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Emancipatory schools, school choice, and the United States: considering alternative educational possibilities and tensions, with Porto Alegre as a model

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Abstract:

In Porto Alegre, Brazil, the Citizen School Project exemplifies a model of a creative and innovative democratic school reform that has successfully educated marginalized children and citizens in the city, and under significant economic stress (Gandin & Fischman, 2006). This paper envisions Freire’s educational ideals for U.S. schools and its marginalized groups of students, using Porto Alegre’s Citizen School Project and the political, economic, and social conditions contextual within its project, as a basis for comparison and consideration for U.S. schools. Specifically, I aim to address how current U.S. school choice policies, under considerable federal and state neoliberal influences and rational market theory assumptions, might aid and/or hinder progress towards the creation of political projects and schools that include, as was expressed by the coordinators of the Citizen School Project, “a democratic educational policy, aimed at social inclusion and emancipation of impoverished people” (Azevedo, in Gandin & Fischman, 2006). Democratic accountability in U.S. schooling is becoming increasingly limited by an influential private/ public policy environment (DiMartino & Scott, 2013) and I will explore how this market efficiency environment creates situations to be problematized for educators with Freirean vision, ethics, and hope. Porto Alegre’s successful democratic education project could provide a model and tool for conceptualizing possibilities for real, democratic educational alternatives, even within the tension-filled policy structures that exist in the United States.

References
DiMartino, C., & Scott, J. (2013). Private sector contracting and democratic accountability. Educational Policy, 27(2), 307-333.
Gandin, L. A. & Fischman, G. E. (2006). Participatory democratic education: Is the utopia possible? Porto Alegre's Citizen School Project. In J. L. Kincheloe, K. Hayes, K. Rose, & P. M. Anderson (Eds.), The Praeger Handbook of Urban Education, Vol 1 (pp. 135-146). Westport, CT: Greenwood Publishing Group.
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Name: Comparative and International Education Society Annual Conference
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http://www.cies.us


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URL: http://citation.allacademic.com/meta/p708078_index.html
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MLA Citation:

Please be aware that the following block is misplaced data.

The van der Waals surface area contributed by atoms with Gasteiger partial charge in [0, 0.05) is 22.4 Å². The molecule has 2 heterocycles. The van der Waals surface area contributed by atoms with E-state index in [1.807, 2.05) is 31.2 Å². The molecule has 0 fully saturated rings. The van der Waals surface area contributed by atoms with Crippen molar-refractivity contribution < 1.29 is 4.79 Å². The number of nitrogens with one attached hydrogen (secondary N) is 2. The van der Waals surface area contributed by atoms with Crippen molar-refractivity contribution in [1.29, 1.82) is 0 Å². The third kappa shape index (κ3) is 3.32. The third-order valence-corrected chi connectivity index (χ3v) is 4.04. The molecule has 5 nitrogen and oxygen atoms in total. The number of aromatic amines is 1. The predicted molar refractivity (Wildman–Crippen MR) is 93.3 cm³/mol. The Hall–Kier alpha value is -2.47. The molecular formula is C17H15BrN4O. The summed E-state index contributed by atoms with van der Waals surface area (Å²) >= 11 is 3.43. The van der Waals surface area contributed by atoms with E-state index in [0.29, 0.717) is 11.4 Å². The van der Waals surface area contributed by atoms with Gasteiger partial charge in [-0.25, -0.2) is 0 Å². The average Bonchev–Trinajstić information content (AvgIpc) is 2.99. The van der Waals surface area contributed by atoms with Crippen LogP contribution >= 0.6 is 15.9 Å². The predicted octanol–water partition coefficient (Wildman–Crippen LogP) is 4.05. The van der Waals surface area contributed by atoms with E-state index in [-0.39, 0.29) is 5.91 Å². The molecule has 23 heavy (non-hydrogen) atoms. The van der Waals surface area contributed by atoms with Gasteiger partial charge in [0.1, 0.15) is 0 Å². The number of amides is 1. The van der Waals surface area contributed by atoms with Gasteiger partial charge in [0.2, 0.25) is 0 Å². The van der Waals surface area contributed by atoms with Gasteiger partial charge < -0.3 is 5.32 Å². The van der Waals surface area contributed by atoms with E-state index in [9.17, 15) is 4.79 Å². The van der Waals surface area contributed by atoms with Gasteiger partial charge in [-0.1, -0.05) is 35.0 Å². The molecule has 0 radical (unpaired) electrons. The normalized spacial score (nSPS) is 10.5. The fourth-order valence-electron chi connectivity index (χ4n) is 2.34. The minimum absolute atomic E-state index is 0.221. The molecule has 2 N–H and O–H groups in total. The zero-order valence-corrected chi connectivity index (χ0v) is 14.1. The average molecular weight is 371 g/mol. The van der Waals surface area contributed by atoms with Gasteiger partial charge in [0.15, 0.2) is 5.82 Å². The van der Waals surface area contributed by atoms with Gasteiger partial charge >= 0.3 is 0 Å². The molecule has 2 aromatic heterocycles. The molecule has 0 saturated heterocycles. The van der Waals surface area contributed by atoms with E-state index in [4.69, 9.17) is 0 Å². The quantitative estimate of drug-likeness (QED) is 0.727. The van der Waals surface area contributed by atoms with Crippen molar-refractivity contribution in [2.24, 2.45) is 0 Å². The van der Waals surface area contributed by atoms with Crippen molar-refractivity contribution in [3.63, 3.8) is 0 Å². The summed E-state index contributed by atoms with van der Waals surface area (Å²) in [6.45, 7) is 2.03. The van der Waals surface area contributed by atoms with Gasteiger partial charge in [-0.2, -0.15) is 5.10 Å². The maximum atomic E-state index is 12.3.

Potterton, Amanda. "Emancipatory schools, school choice, and the United States: considering alternative educational possibilities and tensions, with Porto Alegre as a model" Paper presented at the annual meeting of the Comparative and International Education Society Annual Conference, Sheraton Centre Toronto, Toronto, Ontario, Canada, <Not Available>. 2014-12-10 <http://citation.allacademic.com/meta/p708078_index.html>

APA Citation:

Potterton, A. "Emancipatory schools, school choice, and the United States: considering alternative educational possibilities and tensions, with Porto Alegre as a model" Paper presented at the annual meeting of the Comparative and International Education Society Annual Conference, Sheraton Centre Toronto, Toronto, Ontario, Canada <Not Available>. 2014-12-10 from http://citation.allacademic.com/meta/p708078_index.html

Publication Type: Panel Paper
Abstract: In Porto Alegre, Brazil, the Citizen School Project exemplifies a model of a creative and innovative democratic school reform that has successfully educated marginalized children and citizens in the city, and under significant economic stress (Gandin & Fischman, 2006). This paper envisions Freire’s educational ideals for U.S. schools and its marginalized groups of students, using Porto Alegre’s Citizen School Project and the political, economic, and social conditions contextual within its project, as a basis for comparison and consideration for U.S. schools. Specifically, I aim to address how current U.S. school choice policies, under considerable federal and state neoliberal influences and rational market theory assumptions, might aid and/or hinder progress towards the creation of political projects and schools that include, as was expressed by the coordinators of the Citizen School Project, “a democratic educational policy, aimed at social inclusion and emancipation of impoverished people” (Azevedo, in Gandin & Fischman, 2006). Democratic accountability in U.S. schooling is becoming increasingly limited by an influential private/ public policy environment (DiMartino & Scott, 2013) and I will explore how this market efficiency environment creates situations to be problematized for educators with Freirean vision, ethics, and hope. Porto Alegre’s successful democratic education project could provide a model and tool for conceptualizing possibilities for real, democratic educational alternatives, even within the tension-filled policy structures that exist in the United States.

References
DiMartino, C., & Scott, J. (2013). Private sector contracting and democratic accountability. Educational Policy, 27(2), 307-333.
Gandin, L. A. & Fischman, G. E. (2006). Participatory democratic education: Is the utopia possible? Porto Alegre's Citizen School Project. In J. L. Kincheloe, K. Hayes, K. Rose, & P. M. Anderson (Eds.), The Praeger Handbook of Urban Education, Vol 1 (pp. 135-146). Westport, CT: Greenwood Publishing Group.


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